Secondly, you need to change the way the organization thinks about accounts and the way teams are structured.
Sales and marketing teams must be structured so they can easily work together to serve the target accounts. It’s important to break through traditional silos, encouraging comprehensive thinking and nimble actions across departments to drive the optimal customer experience. One way to achieve this is to develop cross functional teams dedicated to specific personas with joint metrics to ensure integrated experiences for every specific account.
There really is a culture shift that needs to happen when you move from traditional “batch and blast” and cold calling methods to a more account-based approach. And don’t worry, this does not have to happen overnight.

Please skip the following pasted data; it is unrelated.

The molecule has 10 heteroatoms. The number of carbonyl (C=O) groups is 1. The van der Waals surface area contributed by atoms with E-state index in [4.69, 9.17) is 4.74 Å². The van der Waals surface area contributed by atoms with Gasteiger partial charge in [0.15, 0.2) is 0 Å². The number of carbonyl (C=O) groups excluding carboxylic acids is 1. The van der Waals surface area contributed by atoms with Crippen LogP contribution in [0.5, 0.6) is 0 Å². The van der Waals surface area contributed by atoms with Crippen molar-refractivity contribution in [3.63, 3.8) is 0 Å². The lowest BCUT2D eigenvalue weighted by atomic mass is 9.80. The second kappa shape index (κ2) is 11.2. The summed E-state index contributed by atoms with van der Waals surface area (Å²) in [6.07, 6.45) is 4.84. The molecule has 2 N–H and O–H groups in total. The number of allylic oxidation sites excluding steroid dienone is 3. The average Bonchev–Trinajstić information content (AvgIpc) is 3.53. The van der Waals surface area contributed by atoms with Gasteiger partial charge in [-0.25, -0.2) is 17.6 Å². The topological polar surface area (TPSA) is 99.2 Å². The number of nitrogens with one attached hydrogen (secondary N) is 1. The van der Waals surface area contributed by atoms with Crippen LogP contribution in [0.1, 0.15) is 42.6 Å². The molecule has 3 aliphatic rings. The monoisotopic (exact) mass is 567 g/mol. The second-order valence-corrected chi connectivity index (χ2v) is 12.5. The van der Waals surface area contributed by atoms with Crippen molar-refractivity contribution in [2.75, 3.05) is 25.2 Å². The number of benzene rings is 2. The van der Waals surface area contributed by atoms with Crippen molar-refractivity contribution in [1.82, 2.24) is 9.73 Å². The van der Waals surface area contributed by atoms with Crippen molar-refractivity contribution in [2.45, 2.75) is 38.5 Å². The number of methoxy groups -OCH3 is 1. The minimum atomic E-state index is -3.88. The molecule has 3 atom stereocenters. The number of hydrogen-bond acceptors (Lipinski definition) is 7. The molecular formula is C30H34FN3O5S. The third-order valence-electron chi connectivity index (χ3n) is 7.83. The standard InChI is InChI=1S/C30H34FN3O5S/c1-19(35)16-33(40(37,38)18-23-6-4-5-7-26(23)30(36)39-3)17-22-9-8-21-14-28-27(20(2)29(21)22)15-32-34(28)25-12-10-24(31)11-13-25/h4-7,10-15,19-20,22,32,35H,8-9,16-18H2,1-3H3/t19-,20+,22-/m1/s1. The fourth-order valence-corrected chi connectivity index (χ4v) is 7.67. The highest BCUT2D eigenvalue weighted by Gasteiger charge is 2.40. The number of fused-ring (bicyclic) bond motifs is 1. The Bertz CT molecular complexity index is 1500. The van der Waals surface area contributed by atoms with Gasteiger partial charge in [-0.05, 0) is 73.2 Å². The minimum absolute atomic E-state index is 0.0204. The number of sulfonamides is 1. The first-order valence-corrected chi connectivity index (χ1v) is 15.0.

Additionally, you need to use data and analytics to architect the most valuable engagement for each account. This requires leveraging data to understand what the real-time needs of the account are and what messages are relevant to it, and then deliver those through the proper channels. For this step, you must start with structured, connected, real-time data. You need to understand your current customer base to figure out who your best customers are and then identify more accounts like those.
Finally, you need to use predictive analytics to prioritize the highest revenue opportunities. This starts with collecting data on every customer touch point, both on and offline. It also requires implementing a master data strategy so you can build a 360-degree view of the customer account across the organization. Once this master data strategy is in place, you must determine how to surface the insights from that data to the right systems and people who can then act on the data in real time.